As the United Nations celebrated its 75th anniversary on Saturday, during a time in which the COVID-19 pandemic has caused much disruption and suffering, we are reminded of the importance of solidarity and unity in achieving ‘the future we want, the UN we need’. Launched by the UN Secretary-General in January 2020, our Organization sought to establish priorities, locate challenges and identify opportunities in creating a better future for all. Across the globe, over one thousand dialogues were hosted with Eswatini sharing 16 dialogues with vulnerable populations. It is clear from both international and local feedback, that people aspire to peace, inclusivity, shared dividends of economic growth, good governance, no corruption and the respect of all persons’ human rights and dignity, especially those in vulnerable groups such as women, children, persons living with disabilities, the LGBTQI community, migrants and many more.
The COVID-19 pandemic - a health, human rights and economic crisis - has exposed the many inequalities within societies and the deep ongoing humanitarian crises. In order to recover better, sustained focus on protecting the human rights of all people is essential. Human rights treaties provide the blueprint to recovering better, whilst ensuring the dignity of all.
I would like to take this opportunity to congratulate the Honourable Minister of Justice and Constitutional Affairs for her support and leadership lent to our collective efforts, as well as counterparts in her Ministry and supporting Ministries in their sturdy efforts to ensuring the respect of all Emaswati’s rights, by setting up the NMRF team.
In solidarity with the Government and the people of Eswatini, the United Nations remains committed to supporting the important work of this team. In this Decade of Action to achieve Agenda 2030, hastened steps towards attaining the rights enshrined in the treaties are crucial in realising the SDGs and His Majesty’s Vision 2022. It is only through effective and efficient monitoring, reporting and follow-up mechanisms, that we will achieve a better future for the Kingdom of Eswatini.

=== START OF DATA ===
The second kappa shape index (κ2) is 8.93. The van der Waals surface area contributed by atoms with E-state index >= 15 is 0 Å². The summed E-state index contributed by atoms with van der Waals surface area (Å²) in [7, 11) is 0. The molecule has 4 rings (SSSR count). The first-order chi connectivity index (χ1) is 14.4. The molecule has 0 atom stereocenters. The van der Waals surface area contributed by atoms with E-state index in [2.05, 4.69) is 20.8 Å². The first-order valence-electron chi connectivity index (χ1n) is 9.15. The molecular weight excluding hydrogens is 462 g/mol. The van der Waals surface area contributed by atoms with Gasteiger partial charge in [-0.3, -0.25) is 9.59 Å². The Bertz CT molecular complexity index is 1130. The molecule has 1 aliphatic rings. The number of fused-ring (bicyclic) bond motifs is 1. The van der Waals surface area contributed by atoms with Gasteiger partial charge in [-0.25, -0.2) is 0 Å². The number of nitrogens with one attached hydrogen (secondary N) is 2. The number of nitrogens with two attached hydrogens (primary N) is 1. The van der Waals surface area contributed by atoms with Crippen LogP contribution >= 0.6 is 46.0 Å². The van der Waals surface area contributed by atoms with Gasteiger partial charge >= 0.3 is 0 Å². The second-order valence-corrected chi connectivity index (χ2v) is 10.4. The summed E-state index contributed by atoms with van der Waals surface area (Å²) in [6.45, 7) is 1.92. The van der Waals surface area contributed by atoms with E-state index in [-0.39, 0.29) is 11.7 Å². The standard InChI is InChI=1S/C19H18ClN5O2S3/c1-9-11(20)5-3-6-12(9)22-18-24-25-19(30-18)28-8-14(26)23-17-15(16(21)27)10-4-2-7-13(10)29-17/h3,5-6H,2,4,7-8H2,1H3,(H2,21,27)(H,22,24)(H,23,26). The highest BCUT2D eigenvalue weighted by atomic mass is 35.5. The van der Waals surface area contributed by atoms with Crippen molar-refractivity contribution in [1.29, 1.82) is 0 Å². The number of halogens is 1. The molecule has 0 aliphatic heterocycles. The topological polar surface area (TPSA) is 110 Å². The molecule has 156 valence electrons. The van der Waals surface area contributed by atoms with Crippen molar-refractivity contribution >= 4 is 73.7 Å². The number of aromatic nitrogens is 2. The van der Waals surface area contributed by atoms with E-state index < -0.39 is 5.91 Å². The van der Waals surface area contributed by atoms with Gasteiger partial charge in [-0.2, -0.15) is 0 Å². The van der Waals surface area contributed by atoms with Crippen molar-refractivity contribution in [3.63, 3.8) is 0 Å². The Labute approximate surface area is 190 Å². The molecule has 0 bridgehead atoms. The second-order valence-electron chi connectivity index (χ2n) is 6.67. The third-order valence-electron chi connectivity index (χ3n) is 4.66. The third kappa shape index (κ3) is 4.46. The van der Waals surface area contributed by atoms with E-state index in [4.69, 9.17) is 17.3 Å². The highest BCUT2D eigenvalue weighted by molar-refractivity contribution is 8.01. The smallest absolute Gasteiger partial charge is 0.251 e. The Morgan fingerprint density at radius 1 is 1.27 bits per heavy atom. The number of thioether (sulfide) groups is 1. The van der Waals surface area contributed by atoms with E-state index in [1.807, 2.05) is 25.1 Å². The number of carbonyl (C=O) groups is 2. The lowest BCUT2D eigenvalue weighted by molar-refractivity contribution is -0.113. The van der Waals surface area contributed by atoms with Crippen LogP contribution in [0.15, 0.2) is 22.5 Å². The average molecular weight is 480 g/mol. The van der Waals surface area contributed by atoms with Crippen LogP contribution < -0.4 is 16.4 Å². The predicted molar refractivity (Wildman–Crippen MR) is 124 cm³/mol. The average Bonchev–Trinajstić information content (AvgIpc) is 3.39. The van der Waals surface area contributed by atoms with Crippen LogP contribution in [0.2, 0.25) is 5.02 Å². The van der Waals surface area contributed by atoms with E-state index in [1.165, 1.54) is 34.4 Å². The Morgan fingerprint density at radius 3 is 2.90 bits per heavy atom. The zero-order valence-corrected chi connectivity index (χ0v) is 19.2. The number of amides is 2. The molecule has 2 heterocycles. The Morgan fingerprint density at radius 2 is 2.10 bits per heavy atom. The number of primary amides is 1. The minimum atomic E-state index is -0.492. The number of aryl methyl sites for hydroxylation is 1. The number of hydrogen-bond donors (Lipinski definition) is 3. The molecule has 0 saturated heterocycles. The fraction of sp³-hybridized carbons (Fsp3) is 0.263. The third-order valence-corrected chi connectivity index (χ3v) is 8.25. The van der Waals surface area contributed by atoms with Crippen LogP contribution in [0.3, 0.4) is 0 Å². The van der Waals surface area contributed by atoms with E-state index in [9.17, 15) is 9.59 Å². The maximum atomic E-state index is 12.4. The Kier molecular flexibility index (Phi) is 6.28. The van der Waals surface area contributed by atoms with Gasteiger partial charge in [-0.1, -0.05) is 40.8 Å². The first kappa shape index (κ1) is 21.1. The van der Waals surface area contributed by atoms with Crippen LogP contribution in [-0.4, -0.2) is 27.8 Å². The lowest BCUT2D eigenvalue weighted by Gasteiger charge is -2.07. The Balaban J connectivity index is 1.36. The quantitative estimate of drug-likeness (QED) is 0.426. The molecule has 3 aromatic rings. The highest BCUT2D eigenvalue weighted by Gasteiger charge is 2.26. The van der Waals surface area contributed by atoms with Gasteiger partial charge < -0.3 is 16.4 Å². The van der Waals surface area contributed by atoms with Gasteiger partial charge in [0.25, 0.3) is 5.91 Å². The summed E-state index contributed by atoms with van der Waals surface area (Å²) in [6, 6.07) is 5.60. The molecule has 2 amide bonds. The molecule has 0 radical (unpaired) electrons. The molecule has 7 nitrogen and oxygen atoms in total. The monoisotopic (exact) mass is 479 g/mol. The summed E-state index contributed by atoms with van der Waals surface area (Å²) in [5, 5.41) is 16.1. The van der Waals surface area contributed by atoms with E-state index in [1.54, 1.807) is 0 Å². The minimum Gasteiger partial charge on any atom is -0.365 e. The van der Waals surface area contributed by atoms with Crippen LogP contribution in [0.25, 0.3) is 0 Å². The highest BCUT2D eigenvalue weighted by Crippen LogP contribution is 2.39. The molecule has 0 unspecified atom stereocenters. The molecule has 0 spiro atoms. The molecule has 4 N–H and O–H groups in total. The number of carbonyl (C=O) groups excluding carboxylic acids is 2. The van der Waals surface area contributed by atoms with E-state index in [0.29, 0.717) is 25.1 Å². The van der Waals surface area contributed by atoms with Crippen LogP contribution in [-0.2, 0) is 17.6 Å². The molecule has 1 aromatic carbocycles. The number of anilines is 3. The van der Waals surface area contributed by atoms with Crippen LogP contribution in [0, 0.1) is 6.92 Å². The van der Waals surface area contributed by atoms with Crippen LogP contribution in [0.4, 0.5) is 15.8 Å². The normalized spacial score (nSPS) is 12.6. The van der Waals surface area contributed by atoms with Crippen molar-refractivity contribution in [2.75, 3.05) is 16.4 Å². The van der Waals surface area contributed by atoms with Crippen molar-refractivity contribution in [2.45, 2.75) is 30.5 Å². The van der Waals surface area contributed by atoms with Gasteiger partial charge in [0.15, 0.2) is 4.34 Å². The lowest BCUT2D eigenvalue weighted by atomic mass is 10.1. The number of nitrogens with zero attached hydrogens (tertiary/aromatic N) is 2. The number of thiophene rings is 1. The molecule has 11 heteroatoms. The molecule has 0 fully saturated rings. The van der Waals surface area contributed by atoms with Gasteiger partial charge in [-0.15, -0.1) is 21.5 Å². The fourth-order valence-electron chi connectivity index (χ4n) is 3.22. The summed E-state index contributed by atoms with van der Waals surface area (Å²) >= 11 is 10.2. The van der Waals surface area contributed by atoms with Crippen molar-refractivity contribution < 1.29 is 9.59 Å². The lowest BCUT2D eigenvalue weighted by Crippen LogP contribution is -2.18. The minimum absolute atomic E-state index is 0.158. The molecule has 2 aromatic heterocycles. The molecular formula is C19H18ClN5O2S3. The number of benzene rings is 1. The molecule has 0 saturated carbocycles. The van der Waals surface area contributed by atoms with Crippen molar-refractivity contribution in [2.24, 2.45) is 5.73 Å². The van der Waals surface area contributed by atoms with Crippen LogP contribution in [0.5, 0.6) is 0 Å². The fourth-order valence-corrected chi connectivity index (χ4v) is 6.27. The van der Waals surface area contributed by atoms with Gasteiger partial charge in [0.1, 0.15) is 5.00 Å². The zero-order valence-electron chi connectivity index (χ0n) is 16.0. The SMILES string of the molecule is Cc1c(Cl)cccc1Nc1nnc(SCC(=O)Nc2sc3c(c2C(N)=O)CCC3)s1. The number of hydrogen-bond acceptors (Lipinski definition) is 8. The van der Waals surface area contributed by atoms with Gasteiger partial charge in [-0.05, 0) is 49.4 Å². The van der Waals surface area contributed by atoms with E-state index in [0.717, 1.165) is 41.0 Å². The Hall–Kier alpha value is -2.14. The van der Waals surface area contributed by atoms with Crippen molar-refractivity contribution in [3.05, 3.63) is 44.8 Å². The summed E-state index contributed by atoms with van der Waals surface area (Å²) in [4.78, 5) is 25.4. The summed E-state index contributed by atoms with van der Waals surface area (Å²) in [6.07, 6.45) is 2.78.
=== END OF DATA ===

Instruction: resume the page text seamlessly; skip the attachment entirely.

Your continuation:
I would therefore like to strongly encourage the Government of Eswatini to work towards ratifying the International Convention on the Protection of the Rights of All Migrant Workers and Members of Their Families (CMW) and the International Convention for the Protection of All Persons from Enforced Disappearance (CED) (in force 23 December 2010). Our nation cannot thrive when 1, 2 or more Emaswati are left behind.
The State report for the Universal Periodic Review, due in July 2021, will be significant in protecting the human rights of the people of our nation; something which is recommended and indeed, can only be achieved together. So too is the visit of the independent Human Rights Council essential in our progress towards ratifying the various human rights treaties. I would like to encourage the Government of Eswatini to consider such visits, in collaboration with the United Nations, as the Council will provide expertise in an effective country-specific manner.
In conclusion, I would like to extend my gratitude to the team members who have worked in preparing today’s training, as well as UNDP and OHCHR colleagues for their essential support. My appreciation is extended to the Hon. Minister of Justice and Constitutional Affairs, her team, and the Vice-Chair of the Committee on Economic, Social and Cultural Rights, for their extended efforts in supporting and operationalising the crucial NMRF and training.
I wish you all a successful training session today. Together, through effective support, reporting, monitoring and follow-ups, we will be able to protect and fulfil the rights of all Emaswati.
I thank you.